Date of Award

2001

Degree Type

Thesis

Degree Name

Bachelor of Arts Honours

School

School of International, Cultural and Community Studies

Faculty

Faculty of Community Services, Education and Social Sciences

First Advisor

Dr Chris Griffin

Second Advisor

Dr Pat Baines

Abstract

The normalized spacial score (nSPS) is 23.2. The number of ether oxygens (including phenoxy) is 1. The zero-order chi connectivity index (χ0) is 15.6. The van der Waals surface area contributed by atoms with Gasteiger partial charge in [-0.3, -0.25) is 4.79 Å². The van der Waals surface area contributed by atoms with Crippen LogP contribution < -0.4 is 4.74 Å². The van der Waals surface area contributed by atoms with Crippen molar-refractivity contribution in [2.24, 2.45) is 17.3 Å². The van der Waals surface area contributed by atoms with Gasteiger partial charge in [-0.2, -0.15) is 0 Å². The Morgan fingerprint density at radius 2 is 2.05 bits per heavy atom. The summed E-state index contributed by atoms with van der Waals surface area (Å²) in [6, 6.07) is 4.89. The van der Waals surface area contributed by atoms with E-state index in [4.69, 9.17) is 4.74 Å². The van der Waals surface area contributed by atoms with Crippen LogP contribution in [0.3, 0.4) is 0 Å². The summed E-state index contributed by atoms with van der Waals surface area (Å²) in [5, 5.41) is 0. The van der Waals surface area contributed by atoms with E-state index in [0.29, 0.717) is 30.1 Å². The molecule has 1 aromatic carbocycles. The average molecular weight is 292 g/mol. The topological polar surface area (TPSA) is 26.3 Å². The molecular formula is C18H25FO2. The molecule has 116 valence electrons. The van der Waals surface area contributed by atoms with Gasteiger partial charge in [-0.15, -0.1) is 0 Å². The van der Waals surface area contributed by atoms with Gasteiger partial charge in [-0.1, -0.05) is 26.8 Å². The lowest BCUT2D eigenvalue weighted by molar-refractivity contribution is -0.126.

There is currently an emerging literature on the anthropology of disasters, and also an emergent literature on the new anthropology of childhood and children. Despite an extensive search, no significant body of literature on the anthropology of children in natural event based disasters could be found. A central focus of this thesis will be interrogate this gap through a documentary search, to ascertain what factors might influence the absence of children in the anthropology of disasters. To achieve this, the study defines and conceptualizes both the anthropology of disasters and the anthropology of children. Recent research shows that children are not simply passive receivers of culture, but are active social actors in the construction of a sense of self, place and community. The thesis will examine the discourses of disaster containing children and argue that children are securely enclosed in the medicalized narratives of psychology and psychiatry. The purpose of the study will be to suggest ways in which the separate discourses may engage in dialogue, and to generate research questions on how an anthropology of children in disasters might be perceived. The thesis will propose that children can be a positive resource in disaster preparedness. Mitigation and response, and it is hoped that this field of research will impact on future disaster policy and practice.

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